Introduction: How to Recell a Porter Cable 18V Cordless Tool Battery Using Cells From a $15 Harbor Freight Battery
1 Porter Cable PC18B NiCad battery pack in need of fresh cells
1 Chicago Electric 18 Volt NiCd Replacement Battery, Harbor Freight Tools item #68860
2 Pieces of 14 gauge stranded wire (Mine came from an old power cord.)
Some basic hand tools, including a soldering iron.
Step 1: Exterior Comparison
The Chicago Electric battery from Harbor Freight is similar in size and shape to the Porter Cable battery. The connectors are completely different, of course.
Step 2: Disassembly
The Porter Cable case is held together with six T10 screws. The Chicago Electric case uses four #1 phillips screws. Inside we find that each battery contains three rows of five sub-C NiCad cells wired to a connector on top. The Porter Cable cells are shrink wrapped, while the Chicago Electric cells are wrapped with a strip of cellophane tape.
Step 3: Temperature Sensors
The Chicago Electric battery has a thermal switch taped to one of the rear cells. The Porter Cable battery has a thermistor under the connector that sticks down into the middle of the pack through a hole in the insulator. Although it wouldn't be used, I left the Chicago Electric pack's thermal switch in place, disconnected, since I had plenty of room for it in my Porter Cable battery case.
Step 4: Cell Configuration
Both packs are 15 cells in series, but the Porter Cable in the foreground taps the ends of the series string in the middle of the pack, while the Chicago Electric battery's connections are on the last two cells in back. The packs have their positive and negative connections on opposite sides, so the wiring will have to cross sides for the Chicago pack to work in the Porter Cable case.
Step 5: Plenty of Room in Here
Fortunately Porter Cable was generous with space in their battery case. The cells are suspended above the bottom of the case by a knob of plastic under each one, and that gives us the room we need to run our wires underneath. There's also room around the perimeter of the case which I used to bring the wires around to the connection points on the pack, as you'll see in the next step.
Step 6: Wiring the Replacement Pack
Desolder the connector and the wires from the Chicago Electric pack, and poke a pair of holes in the insulators to pass the wires through from bottom to top to match the Porter Cable pack's wire location. Route the wires around the edges of the cells on the bottom so they won't get pinched between the cells and the little knobs that are molded into the lower case. Wrap the wires around the front of the pack and over to the opposite sides where you'll solder them to the tabs on the two end cells. Put the pack in the lower case and pack the wires into the empty space so that the top will go on. A test fit at this stage is probably a good idea. On my battery, I used brown for positive and blue for negative, and I stuck the silver insulator from the Porter Cable pack on top.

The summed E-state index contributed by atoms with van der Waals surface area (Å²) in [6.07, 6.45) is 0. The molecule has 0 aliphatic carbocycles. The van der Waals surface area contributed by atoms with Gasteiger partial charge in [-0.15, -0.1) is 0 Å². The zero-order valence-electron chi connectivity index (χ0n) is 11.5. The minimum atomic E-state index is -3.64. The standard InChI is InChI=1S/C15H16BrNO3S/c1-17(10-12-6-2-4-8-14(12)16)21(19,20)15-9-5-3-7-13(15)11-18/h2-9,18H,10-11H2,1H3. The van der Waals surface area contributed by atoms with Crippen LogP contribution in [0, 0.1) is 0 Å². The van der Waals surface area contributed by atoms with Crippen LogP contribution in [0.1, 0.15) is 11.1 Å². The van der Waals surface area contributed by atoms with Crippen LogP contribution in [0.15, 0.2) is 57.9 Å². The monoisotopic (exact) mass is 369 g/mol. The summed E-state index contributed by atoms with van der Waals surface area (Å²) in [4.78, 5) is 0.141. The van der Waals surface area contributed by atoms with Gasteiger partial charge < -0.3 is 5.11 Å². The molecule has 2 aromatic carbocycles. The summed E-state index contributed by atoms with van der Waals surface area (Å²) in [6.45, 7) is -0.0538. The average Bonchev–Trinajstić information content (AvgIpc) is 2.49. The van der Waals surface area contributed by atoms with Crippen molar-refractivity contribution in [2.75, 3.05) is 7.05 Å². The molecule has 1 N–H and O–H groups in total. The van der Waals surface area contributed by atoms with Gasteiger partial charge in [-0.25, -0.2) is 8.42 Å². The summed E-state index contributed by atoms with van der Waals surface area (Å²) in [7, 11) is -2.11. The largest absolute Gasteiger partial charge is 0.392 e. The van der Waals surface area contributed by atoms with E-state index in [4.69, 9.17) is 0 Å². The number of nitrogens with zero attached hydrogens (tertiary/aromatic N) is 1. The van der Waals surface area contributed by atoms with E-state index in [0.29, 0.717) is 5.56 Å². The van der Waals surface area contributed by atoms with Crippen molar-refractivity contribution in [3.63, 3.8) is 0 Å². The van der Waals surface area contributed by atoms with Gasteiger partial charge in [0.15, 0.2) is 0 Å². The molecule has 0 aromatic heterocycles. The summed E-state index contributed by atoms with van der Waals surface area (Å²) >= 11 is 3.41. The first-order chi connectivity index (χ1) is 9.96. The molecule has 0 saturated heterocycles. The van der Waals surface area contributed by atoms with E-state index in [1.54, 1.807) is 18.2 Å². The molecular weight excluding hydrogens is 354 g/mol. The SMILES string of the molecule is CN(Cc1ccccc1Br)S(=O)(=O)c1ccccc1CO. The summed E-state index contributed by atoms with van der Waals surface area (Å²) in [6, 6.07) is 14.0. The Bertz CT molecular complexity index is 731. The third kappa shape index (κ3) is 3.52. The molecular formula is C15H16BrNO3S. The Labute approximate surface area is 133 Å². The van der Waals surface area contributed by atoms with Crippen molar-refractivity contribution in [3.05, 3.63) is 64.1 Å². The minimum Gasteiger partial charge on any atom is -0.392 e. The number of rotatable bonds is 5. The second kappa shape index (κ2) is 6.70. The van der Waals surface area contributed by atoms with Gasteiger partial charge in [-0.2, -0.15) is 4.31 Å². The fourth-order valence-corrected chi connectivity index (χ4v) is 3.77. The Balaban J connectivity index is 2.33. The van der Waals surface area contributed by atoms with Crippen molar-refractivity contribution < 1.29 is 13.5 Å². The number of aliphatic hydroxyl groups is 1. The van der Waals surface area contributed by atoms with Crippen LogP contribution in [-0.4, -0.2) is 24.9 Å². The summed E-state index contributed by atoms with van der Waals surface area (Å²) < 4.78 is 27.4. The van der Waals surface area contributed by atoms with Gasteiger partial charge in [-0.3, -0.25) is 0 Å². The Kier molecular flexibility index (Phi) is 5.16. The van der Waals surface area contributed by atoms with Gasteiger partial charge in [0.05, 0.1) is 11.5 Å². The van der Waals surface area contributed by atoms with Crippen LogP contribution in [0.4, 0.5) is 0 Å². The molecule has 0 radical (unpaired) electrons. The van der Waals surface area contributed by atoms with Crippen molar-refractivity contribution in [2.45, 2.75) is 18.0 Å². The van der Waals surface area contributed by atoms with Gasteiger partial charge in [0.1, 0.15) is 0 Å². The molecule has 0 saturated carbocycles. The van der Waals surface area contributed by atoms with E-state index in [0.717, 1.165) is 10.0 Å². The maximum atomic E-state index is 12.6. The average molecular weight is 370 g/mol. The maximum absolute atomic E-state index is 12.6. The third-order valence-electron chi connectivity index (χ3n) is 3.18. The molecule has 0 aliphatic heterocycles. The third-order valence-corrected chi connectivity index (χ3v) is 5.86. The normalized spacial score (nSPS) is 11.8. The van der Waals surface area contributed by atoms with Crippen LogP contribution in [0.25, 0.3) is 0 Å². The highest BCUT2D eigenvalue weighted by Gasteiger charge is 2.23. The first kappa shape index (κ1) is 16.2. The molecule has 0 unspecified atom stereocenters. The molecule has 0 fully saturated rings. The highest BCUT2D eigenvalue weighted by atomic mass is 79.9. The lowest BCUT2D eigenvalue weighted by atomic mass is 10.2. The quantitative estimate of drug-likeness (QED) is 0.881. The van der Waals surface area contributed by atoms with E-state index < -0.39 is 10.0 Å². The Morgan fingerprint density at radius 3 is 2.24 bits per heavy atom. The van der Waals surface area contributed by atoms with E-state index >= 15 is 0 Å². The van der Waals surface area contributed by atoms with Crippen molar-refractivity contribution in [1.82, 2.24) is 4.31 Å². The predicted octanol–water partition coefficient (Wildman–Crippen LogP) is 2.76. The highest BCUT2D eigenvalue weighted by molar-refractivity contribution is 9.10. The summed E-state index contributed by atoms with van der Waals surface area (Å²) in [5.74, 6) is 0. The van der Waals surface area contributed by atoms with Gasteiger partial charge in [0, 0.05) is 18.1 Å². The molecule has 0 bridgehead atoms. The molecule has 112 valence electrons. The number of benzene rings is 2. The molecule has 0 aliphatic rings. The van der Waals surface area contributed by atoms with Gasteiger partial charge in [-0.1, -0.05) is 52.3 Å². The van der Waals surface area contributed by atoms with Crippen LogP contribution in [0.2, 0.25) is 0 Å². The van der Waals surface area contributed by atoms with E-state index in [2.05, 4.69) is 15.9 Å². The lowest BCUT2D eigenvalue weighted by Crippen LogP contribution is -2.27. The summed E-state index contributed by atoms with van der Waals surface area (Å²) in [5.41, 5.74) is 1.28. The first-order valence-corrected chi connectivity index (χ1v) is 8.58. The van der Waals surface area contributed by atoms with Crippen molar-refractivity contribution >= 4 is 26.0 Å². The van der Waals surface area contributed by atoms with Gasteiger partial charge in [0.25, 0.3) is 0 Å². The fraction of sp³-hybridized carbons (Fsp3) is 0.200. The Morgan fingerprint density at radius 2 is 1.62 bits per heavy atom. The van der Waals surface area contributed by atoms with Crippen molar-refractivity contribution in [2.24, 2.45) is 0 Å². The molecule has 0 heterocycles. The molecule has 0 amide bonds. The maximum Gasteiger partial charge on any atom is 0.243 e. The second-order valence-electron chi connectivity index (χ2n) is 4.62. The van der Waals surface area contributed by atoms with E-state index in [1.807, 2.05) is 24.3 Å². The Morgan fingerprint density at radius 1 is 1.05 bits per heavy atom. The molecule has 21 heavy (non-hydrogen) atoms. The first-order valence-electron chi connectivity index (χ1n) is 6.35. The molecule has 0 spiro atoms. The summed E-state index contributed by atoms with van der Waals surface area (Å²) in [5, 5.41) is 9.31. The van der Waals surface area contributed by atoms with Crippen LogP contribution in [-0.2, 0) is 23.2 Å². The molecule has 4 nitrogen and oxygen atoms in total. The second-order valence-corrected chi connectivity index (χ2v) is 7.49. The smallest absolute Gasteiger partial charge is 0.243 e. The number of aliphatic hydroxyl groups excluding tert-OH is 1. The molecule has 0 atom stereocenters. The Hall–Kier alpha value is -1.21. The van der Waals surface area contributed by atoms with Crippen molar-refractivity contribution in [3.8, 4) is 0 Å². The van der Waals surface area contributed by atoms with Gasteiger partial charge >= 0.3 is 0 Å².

Step 7: Attach the Connector
The wires are welded to the connector terminals on the Porter Cable battery, so you'll need to cut those free. Slide the positive terminal out of the connector toward the rear and solder it to the positive wire from the new battery. Go easy on the solder so you don't make the wire too stiff to allow the connector block to seat. Slide the negative terminal up and out of the block and solder it to your negative wire, being careful with the other connections on this one. Put the block back together and don't forget to make a hole for the thermistor under the connector block. Put the top of the case on, fiddling with the wires as necessary to get everything to go into place, and secure it with the six screws.
Step 8: Bob's Your Uncle
I did a quick check to make sure I got my polarity correct, slapped it on the charger for an hour, and put it into service.